The Financial Services Authority has ruled out introducing product pre-approval as part of its proposed stronger regulatory regime which will see its powers handed over to the new Consumer Protection and Markets Authority.
The FSA's head of consumer affairs Chris Pond told a Social Market Foundation event at the Labour Party conference that prohibitive costs would rule out financial firms being forced to submit new products for approval.
Mr Pond told the meeting: "We have stepped away from the idea of saying we will approve products in advance because we do not have the resources to do that."
The plans had been mooted in a 75-page FSA discussion paper published in January. At that time the regulator said: "We will now intervene earlier in the product value chain, proactively, to anticipate consumer detriment where possible and stop it before it occurs."
However the regulator reported "major implications" for the proposal of having a general requirement for all firms to have their products pre-approved. In particular it mentioned "massive resourcing implications for us requiring additional staff and systems."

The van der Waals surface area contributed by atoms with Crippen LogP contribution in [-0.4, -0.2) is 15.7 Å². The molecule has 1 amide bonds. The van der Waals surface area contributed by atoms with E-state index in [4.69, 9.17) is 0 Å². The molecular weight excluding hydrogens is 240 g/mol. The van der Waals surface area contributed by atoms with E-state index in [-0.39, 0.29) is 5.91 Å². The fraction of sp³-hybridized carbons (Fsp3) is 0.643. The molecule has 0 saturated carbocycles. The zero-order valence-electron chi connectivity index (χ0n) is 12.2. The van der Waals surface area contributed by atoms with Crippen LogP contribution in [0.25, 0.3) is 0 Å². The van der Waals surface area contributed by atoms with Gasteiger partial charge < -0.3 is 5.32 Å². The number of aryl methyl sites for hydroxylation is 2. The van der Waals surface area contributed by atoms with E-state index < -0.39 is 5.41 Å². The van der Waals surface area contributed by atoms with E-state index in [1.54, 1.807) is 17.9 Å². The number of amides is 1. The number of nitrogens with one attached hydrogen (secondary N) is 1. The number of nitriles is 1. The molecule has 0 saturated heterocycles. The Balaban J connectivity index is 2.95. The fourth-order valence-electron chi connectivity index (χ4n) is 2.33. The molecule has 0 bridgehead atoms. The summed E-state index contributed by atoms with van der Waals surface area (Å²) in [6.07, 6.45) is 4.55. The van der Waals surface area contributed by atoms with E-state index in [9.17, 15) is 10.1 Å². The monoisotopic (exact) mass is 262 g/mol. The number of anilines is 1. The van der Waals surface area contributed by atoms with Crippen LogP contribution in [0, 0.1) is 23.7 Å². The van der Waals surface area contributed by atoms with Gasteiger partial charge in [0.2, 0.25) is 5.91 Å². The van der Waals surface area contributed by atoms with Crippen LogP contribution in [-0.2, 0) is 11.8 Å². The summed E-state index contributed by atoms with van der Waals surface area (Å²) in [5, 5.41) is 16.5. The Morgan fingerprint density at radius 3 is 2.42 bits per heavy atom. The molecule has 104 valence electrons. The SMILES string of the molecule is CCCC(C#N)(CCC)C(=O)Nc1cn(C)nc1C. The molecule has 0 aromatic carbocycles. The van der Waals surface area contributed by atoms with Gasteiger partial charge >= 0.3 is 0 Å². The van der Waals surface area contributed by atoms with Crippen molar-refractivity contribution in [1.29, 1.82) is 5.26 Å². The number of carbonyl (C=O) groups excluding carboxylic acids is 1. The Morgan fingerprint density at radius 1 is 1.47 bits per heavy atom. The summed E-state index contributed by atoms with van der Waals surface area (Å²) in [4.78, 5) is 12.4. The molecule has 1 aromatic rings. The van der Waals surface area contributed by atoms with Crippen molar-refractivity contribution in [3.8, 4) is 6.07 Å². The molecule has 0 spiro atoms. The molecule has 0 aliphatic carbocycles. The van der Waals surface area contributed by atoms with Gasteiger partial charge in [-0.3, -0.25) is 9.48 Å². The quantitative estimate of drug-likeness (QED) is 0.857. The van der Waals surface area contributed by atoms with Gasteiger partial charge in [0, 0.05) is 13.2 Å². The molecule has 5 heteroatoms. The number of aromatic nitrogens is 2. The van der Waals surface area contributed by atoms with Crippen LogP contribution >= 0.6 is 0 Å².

It did put forward a case for pre-approving specific products where there are particular concerns. "Where we find recurring problems with a product type or in a specific firm, the benefits of controlling the supply of that product to the market or the actions of that firm may outweigh the costs involved," the FSA said. However, it added that a change in legislation would be needed if it wanted to take the idea forward.
In a response to the discussion paper published in June, the FSA confirmed that approach. It said: "We do not wish to rule [product pre-approval] out completely. If it ever becomes the best solution for a particular issue in the market, we think we should be able to consider it in relation to particular product types, as some respondents have suggested."
Mr Pond's statement to the Labour conference will therefore disappoint interventionists who believe cracking down on risky products before they are brought to market is the only way to safeguard consumers.
But there is some consolation for those demanding tougher action from the FSA. Mr Pond said the regulator is moving ahead with plans to intervene in the manufacture of products to prevent consumer detriment.
Meanwhile FSA non-executive director Brian Pomeroy called on financial firms to develop generic simple products to give consumers a better chance of comparing them.
Mr Pomeroy said consumers found it impossible to compare without generic benchmark products and called for firms to develop an industry-wide standard to promote competition and build consumer trust.